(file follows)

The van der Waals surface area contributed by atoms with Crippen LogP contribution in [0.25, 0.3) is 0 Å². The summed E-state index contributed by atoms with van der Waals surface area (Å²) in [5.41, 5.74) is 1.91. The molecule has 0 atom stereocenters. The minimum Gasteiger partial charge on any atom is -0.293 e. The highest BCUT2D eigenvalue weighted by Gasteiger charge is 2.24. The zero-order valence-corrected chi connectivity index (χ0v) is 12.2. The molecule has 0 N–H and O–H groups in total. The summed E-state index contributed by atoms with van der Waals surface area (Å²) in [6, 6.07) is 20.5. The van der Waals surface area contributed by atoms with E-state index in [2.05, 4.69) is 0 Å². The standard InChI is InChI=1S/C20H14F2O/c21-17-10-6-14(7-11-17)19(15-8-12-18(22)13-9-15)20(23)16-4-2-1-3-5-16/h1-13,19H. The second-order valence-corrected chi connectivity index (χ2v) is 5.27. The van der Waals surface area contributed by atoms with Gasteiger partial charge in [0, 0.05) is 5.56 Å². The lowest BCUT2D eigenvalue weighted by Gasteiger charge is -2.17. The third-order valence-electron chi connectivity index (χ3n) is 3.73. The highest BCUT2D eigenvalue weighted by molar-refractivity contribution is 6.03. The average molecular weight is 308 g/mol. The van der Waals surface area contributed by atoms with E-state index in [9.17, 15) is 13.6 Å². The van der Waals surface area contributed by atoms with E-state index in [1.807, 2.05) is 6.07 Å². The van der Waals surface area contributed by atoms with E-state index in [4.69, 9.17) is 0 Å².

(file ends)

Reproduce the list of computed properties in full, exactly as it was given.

The van der Waals surface area contributed by atoms with Crippen LogP contribution in [0.25, 0.3) is 0 Å². The summed E-state index contributed by atoms with van der Waals surface area (Å²) in [5.41, 5.74) is 1.91. The molecule has 0 atom stereocenters. The minimum Gasteiger partial charge on any atom is -0.293 e. The highest BCUT2D eigenvalue weighted by Gasteiger charge is 2.24. The zero-order valence-corrected chi connectivity index (χ0v) is 12.2. The molecule has 0 N–H and O–H groups in total. The summed E-state index contributed by atoms with van der Waals surface area (Å²) in [6, 6.07) is 20.5. The van der Waals surface area contributed by atoms with E-state index in [2.05, 4.69) is 0 Å². The standard InChI is InChI=1S/C20H14F2O/c21-17-10-6-14(7-11-17)19(15-8-12-18(22)13-9-15)20(23)16-4-2-1-3-5-16/h1-13,19H. The second-order valence-corrected chi connectivity index (χ2v) is 5.27. The van der Waals surface area contributed by atoms with Gasteiger partial charge in [0, 0.05) is 5.56 Å². The lowest BCUT2D eigenvalue weighted by Gasteiger charge is -2.17. The third-order valence-electron chi connectivity index (χ3n) is 3.73. The highest BCUT2D eigenvalue weighted by molar-refractivity contribution is 6.03. The average molecular weight is 308 g/mol. The van der Waals surface area contributed by atoms with E-state index in [9.17, 15) is 13.6 Å². The van der Waals surface area contributed by atoms with E-state index in [1.807, 2.05) is 6.07 Å². The van der Waals surface area contributed by atoms with E-state index in [4.69, 9.17) is 0 Å².